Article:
A science tech team of computational neuroscientists and psychologists at the University of Washington have managed to create telepathy enabling one test subject to use his thoughts to control another test subject’s body as he played a video game a mile away.
This is the first direct brain-to-brain interface in humans and present results from experiments involving six different subjects.
Six participants (aged 21–38, Figure A) took part in the experiment over the course of three months. All participants were recruited through word of mouth, were fully informed about the experimental procedure and its potential risks and benefits, and gave written consent prior to the beginning of the experiment.
During each experimental session, two participants had to carry out a specific task in the form of a series of consecutive trials of a computer game. The game was designed so that the two participants had to play cooperatively, and the required cooperation could only be achieved through direct brain-to-brain communication.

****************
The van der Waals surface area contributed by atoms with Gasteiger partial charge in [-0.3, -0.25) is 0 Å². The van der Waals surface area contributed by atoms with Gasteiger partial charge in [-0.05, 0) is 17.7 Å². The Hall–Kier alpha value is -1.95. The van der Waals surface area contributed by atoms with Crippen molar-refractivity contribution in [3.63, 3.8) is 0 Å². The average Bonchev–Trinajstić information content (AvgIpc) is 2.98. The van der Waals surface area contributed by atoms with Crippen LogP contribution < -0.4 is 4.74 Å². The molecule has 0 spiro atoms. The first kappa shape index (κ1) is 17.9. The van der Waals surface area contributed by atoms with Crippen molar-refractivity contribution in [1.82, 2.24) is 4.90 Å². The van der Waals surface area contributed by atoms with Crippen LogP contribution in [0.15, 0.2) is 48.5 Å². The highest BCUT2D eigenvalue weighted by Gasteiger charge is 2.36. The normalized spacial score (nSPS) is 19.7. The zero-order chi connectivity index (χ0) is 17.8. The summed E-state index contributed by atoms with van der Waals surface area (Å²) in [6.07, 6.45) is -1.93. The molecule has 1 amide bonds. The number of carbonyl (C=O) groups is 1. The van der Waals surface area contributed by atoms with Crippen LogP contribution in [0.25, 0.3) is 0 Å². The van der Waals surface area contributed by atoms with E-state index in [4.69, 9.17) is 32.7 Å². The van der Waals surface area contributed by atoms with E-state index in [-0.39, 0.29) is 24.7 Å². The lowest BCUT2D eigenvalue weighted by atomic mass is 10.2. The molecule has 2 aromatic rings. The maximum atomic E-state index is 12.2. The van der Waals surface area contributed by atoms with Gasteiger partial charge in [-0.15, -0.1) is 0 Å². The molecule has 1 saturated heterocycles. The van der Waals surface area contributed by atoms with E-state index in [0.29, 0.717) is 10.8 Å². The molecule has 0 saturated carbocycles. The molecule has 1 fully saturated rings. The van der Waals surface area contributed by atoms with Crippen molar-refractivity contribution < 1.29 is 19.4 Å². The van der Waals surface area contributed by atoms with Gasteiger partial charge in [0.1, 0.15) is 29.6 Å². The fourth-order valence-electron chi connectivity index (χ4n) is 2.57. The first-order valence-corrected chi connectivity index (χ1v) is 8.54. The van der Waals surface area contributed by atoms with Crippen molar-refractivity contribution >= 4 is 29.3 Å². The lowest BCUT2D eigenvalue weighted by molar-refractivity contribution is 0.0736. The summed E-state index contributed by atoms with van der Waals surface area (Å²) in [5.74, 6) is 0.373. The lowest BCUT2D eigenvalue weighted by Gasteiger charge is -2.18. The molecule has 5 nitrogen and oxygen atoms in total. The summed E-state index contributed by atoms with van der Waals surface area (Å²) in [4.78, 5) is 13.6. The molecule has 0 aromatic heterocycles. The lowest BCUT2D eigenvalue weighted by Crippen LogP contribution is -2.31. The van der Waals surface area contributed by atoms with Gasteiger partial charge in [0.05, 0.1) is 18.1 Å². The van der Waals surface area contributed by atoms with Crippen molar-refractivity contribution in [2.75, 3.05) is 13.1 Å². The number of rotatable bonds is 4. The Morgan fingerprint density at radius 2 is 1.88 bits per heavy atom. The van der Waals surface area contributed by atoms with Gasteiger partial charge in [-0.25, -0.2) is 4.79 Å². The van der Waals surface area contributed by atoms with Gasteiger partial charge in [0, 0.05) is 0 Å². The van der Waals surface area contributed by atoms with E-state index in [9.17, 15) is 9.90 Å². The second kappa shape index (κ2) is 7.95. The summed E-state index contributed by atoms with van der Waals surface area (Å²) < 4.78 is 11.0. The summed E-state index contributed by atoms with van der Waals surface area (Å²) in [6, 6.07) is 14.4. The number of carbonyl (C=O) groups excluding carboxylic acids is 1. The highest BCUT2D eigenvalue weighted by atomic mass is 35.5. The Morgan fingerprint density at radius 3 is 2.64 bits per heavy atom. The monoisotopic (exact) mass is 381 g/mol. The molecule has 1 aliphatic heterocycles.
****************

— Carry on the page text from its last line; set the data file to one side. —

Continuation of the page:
The goal of the game (Figure B) was to defend a city (located beyond the left visible part of the screen) from enemy rockets fired by a pirate ship on the lower right portion of the screen (represented by a skull-and-bones insignia).
To defend the city, the subjects had to fire the cannon by pressing a touch-pad. If the cannon was fired before the moving rocket reached the city, the rocket was destroyed and the city was saved. In 50% of the trials, a friendly “supply airplane” flew across the screen instead of a pirate rocket. In such trials, participants had to avoid firing the cannon to let the supply airplane enter the city. Note that this task stresses the real-time nature of our BBI because the participants have to destroy the rocket before it crosses the screen for the trial to be successful.
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